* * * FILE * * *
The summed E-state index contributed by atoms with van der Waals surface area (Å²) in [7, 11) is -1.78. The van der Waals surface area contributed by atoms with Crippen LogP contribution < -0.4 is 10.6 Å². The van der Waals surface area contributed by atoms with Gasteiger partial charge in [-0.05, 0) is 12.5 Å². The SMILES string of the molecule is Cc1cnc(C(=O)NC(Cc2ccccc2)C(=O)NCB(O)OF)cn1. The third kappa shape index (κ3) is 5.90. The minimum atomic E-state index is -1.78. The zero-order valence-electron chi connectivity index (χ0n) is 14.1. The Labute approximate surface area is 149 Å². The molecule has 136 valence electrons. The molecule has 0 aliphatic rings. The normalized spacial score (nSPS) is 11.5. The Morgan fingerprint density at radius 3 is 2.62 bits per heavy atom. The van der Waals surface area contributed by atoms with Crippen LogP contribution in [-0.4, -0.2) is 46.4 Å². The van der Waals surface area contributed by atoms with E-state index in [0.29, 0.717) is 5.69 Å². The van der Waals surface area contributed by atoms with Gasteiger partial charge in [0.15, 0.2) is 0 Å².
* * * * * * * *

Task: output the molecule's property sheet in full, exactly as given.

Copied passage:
The summed E-state index contributed by atoms with van der Waals surface area (Å²) in [7, 11) is -1.78. The van der Waals surface area contributed by atoms with Crippen LogP contribution < -0.4 is 10.6 Å². The van der Waals surface area contributed by atoms with Gasteiger partial charge in [-0.05, 0) is 12.5 Å². The SMILES string of the molecule is Cc1cnc(C(=O)NC(Cc2ccccc2)C(=O)NCB(O)OF)cn1. The third kappa shape index (κ3) is 5.90. The minimum atomic E-state index is -1.78. The zero-order valence-electron chi connectivity index (χ0n) is 14.1. The Labute approximate surface area is 149 Å². The molecule has 136 valence electrons. The molecule has 0 aliphatic rings. The normalized spacial score (nSPS) is 11.5. The Morgan fingerprint density at radius 3 is 2.62 bits per heavy atom. The van der Waals surface area contributed by atoms with Crippen LogP contribution in [-0.4, -0.2) is 46.4 Å². The van der Waals surface area contributed by atoms with E-state index in [0.29, 0.717) is 5.69 Å². The van der Waals surface area contributed by atoms with Gasteiger partial charge in [0.15, 0.2) is 0 Å².